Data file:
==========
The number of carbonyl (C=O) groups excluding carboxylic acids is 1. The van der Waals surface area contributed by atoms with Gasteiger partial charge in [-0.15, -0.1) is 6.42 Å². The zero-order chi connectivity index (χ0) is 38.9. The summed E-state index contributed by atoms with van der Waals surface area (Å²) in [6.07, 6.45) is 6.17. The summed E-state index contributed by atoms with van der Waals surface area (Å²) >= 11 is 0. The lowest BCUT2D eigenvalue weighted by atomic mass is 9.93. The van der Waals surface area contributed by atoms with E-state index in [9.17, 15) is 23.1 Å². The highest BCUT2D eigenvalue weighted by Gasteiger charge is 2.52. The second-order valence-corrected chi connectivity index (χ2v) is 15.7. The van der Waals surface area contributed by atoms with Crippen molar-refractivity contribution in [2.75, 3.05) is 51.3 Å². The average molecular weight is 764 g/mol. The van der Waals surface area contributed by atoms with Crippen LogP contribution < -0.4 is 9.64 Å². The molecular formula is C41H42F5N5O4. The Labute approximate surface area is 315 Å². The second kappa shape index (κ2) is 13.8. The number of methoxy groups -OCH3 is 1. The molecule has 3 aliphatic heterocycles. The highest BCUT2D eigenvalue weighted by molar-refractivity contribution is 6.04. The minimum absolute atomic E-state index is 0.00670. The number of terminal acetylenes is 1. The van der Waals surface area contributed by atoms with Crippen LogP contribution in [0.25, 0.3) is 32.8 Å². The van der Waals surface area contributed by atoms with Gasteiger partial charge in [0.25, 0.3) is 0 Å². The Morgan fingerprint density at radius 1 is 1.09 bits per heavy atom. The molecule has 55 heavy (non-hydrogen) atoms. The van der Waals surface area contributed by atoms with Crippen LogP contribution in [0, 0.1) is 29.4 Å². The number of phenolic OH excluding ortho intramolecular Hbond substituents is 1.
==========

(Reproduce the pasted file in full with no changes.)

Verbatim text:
The number of carbonyl (C=O) groups excluding carboxylic acids is 1. The van der Waals surface area contributed by atoms with Gasteiger partial charge in [-0.15, -0.1) is 6.42 Å². The zero-order chi connectivity index (χ0) is 38.9. The summed E-state index contributed by atoms with van der Waals surface area (Å²) in [6.07, 6.45) is 6.17. The summed E-state index contributed by atoms with van der Waals surface area (Å²) >= 11 is 0. The lowest BCUT2D eigenvalue weighted by atomic mass is 9.93. The van der Waals surface area contributed by atoms with E-state index in [9.17, 15) is 23.1 Å². The highest BCUT2D eigenvalue weighted by Gasteiger charge is 2.52. The second-order valence-corrected chi connectivity index (χ2v) is 15.7. The van der Waals surface area contributed by atoms with Crippen molar-refractivity contribution in [2.75, 3.05) is 51.3 Å². The average molecular weight is 764 g/mol. The van der Waals surface area contributed by atoms with Crippen LogP contribution < -0.4 is 9.64 Å². The molecular formula is C41H42F5N5O4. The Labute approximate surface area is 315 Å². The second kappa shape index (κ2) is 13.8. The number of methoxy groups -OCH3 is 1. The molecule has 3 aliphatic heterocycles. The highest BCUT2D eigenvalue weighted by molar-refractivity contribution is 6.04. The minimum absolute atomic E-state index is 0.00670. The number of terminal acetylenes is 1. The van der Waals surface area contributed by atoms with Crippen LogP contribution in [0.25, 0.3) is 32.8 Å². The van der Waals surface area contributed by atoms with Gasteiger partial charge in [0.25, 0.3) is 0 Å². The Morgan fingerprint density at radius 1 is 1.09 bits per heavy atom. The molecule has 55 heavy (non-hydrogen) atoms. The van der Waals surface area contributed by atoms with Crippen LogP contribution in [0, 0.1) is 29.4 Å². The number of phenolic OH excluding ortho intramolecular Hbond substituents is 1.